NASA satellites began to detect large numbers of fires on the Portuguese island of Madeira on August 8, 2016. In the following days, the fires spread rapidly and the amount of smoke increased dramatically. By August 12, the fires were mostly extinguished, but they left large expanses of charred forest behind.
When the Operational Land Imager (OLI) on the Landsat 8 satellite captured this image of Madeira on August 11, 2016, a large fire on the western side of the island was still burning. A burn scar to the southeast extends into the outskirts of Funchal, Madeira’s largest city.
The false-color image combines shortwave infrared, near infrared, and blue light (OLI bands 7-5-2). With this combination, burned areas appear brown. Near- and short-wave infrared help penetrate smoke (gray) to reveal the hot spots associated with active fires (red). Some 3,200 hectares (12 square miles) were burned during the fires.
The fire near Funchal killed three people, destroyed more than 150 homes, and forced more than 1,000 people to evacuate, according to news reports. A heat wave helped fuel the fires, but authorities think that some may have been set by arsonists.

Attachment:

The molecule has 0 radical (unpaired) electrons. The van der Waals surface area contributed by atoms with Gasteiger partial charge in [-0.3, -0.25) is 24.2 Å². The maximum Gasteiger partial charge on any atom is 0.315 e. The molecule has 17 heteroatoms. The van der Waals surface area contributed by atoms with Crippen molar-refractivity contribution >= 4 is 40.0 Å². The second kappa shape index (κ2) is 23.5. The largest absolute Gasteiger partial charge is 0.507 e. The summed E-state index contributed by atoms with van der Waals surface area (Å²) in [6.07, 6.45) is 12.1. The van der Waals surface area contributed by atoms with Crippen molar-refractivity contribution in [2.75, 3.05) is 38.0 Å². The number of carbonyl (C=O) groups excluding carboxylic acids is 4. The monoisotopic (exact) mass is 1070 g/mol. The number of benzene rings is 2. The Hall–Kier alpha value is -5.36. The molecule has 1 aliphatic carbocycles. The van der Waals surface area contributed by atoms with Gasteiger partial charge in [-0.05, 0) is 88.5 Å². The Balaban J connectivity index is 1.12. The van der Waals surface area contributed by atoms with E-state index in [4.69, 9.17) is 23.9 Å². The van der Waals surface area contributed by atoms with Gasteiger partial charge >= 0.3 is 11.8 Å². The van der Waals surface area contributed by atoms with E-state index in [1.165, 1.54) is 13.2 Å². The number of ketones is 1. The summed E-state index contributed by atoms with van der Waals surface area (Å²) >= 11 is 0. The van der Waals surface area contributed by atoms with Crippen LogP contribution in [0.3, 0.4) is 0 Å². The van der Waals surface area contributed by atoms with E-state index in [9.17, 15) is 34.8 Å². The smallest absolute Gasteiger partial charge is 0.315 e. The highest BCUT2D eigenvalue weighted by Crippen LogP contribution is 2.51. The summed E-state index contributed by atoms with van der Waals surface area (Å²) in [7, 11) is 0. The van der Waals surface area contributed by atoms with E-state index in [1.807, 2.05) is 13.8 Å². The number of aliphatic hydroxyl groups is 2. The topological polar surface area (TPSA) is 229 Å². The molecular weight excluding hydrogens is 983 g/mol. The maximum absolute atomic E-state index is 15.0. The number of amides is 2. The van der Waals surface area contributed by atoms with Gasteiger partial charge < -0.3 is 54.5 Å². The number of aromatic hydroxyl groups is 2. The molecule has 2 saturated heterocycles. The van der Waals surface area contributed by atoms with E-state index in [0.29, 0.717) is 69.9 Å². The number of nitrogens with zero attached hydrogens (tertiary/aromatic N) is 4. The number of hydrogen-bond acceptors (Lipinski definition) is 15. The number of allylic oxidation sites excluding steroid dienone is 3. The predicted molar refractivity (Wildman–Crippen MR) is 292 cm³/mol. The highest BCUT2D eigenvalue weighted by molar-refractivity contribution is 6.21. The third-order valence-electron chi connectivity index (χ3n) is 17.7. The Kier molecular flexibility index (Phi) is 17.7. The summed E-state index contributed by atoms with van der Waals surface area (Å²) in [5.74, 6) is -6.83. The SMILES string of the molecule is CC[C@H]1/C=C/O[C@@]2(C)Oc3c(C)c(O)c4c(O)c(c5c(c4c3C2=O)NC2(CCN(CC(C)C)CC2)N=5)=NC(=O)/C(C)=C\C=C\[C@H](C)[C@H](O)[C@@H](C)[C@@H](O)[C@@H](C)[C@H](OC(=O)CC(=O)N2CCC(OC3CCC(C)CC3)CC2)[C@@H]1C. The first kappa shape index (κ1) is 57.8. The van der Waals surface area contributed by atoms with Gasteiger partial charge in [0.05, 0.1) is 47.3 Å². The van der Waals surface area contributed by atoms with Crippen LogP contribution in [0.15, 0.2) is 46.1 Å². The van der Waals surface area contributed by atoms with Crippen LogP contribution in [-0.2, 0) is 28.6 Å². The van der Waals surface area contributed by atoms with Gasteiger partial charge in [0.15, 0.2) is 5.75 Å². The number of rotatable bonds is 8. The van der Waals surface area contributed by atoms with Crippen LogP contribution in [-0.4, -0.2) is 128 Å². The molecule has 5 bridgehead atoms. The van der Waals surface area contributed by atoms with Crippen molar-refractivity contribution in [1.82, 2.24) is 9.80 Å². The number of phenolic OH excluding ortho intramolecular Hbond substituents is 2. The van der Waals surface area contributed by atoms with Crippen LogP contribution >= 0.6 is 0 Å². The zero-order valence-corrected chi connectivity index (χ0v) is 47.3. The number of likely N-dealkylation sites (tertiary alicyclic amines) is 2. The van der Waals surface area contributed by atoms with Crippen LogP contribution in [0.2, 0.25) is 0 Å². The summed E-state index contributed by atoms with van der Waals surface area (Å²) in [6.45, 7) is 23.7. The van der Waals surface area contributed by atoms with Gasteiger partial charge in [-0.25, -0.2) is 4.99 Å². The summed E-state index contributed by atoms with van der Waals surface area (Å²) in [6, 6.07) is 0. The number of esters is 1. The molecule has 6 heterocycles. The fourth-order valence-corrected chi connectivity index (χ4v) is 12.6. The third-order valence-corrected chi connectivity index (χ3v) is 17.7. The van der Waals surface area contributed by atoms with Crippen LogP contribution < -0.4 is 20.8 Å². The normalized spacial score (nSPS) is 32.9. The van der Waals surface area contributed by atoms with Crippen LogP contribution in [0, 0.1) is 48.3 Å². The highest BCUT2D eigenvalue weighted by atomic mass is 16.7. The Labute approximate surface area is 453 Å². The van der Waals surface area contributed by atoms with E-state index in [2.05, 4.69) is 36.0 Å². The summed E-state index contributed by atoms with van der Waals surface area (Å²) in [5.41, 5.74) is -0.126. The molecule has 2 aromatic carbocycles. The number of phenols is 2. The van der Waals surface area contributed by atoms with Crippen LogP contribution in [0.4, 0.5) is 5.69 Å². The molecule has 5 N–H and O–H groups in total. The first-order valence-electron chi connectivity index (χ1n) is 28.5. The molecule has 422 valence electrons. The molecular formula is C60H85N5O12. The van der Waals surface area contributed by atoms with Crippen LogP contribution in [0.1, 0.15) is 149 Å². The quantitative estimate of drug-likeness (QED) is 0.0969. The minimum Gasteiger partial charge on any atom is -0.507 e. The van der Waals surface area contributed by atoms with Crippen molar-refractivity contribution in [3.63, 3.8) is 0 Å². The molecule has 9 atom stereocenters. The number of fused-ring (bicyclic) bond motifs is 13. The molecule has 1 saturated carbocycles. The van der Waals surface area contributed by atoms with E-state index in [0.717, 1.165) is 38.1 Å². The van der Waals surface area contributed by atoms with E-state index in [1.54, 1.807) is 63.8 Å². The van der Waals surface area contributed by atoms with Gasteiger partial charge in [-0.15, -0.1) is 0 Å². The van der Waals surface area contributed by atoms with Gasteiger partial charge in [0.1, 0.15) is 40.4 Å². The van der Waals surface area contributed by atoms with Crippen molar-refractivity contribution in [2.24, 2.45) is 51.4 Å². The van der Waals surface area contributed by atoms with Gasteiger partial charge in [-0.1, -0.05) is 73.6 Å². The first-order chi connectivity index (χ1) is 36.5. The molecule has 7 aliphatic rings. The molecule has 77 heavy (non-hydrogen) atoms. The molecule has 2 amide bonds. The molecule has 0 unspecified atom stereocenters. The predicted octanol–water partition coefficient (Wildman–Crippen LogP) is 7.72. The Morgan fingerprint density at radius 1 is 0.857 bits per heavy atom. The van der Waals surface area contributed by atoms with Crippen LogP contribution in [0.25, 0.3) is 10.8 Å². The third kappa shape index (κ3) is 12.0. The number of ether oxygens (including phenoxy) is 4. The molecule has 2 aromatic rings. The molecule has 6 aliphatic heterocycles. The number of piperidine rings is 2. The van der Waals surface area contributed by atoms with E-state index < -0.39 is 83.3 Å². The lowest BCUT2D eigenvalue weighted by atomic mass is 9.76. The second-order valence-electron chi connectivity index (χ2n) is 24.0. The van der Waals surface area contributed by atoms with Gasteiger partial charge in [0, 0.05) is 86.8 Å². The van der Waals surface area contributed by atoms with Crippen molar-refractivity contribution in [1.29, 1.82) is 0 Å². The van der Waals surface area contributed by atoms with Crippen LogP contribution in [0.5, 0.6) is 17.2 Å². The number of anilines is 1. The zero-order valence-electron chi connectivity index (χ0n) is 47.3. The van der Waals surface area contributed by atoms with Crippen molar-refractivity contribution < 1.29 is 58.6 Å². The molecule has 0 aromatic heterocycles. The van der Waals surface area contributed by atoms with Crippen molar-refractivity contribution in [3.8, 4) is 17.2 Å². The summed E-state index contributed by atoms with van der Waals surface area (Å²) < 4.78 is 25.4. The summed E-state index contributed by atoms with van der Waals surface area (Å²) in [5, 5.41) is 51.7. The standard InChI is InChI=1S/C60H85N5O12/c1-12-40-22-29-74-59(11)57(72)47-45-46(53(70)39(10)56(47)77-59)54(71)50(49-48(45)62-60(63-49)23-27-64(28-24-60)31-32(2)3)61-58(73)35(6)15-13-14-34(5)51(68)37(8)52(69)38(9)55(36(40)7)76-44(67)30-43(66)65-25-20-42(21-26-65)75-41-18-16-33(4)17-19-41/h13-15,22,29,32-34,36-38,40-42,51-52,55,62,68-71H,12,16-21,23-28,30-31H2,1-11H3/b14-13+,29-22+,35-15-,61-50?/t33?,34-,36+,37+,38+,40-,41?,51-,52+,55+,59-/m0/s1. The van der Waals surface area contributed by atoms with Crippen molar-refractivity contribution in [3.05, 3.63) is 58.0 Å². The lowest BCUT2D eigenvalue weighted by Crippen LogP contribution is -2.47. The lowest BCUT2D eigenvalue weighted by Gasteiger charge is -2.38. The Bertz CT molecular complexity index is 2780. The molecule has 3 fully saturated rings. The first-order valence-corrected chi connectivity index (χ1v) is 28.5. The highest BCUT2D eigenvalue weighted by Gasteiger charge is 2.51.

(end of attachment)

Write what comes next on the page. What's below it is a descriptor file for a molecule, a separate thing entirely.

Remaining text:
Related NASA Imagery
- NASA Jet Propulsion Laboratory Photojournal (2016, August 12) Deadly Fires Engulfing Madeira seen by NASA’s MISR. Accessed August 18, 2016.
- NASA Jet Propulsion Laboratory Photojournal (2016, August 12) Deadly Fires Engulfing Madeira seen by NASA's MISR (Anaglyph). Accessed August 18, 2016.
- Earth Observing System Data and Information System (2016, August 14)
Burn scars on Madeira. Accessed August 18, 2016.
- Earth Observing System Data and Information System (2016, August 10) Fires on Madeira (morning overpass). Accessed August 18, 2016.
NASA Earth Observatory image by Joshua Stevens, using Landsat data from the U.S. Geological Survey. Caption by Adam Voiland.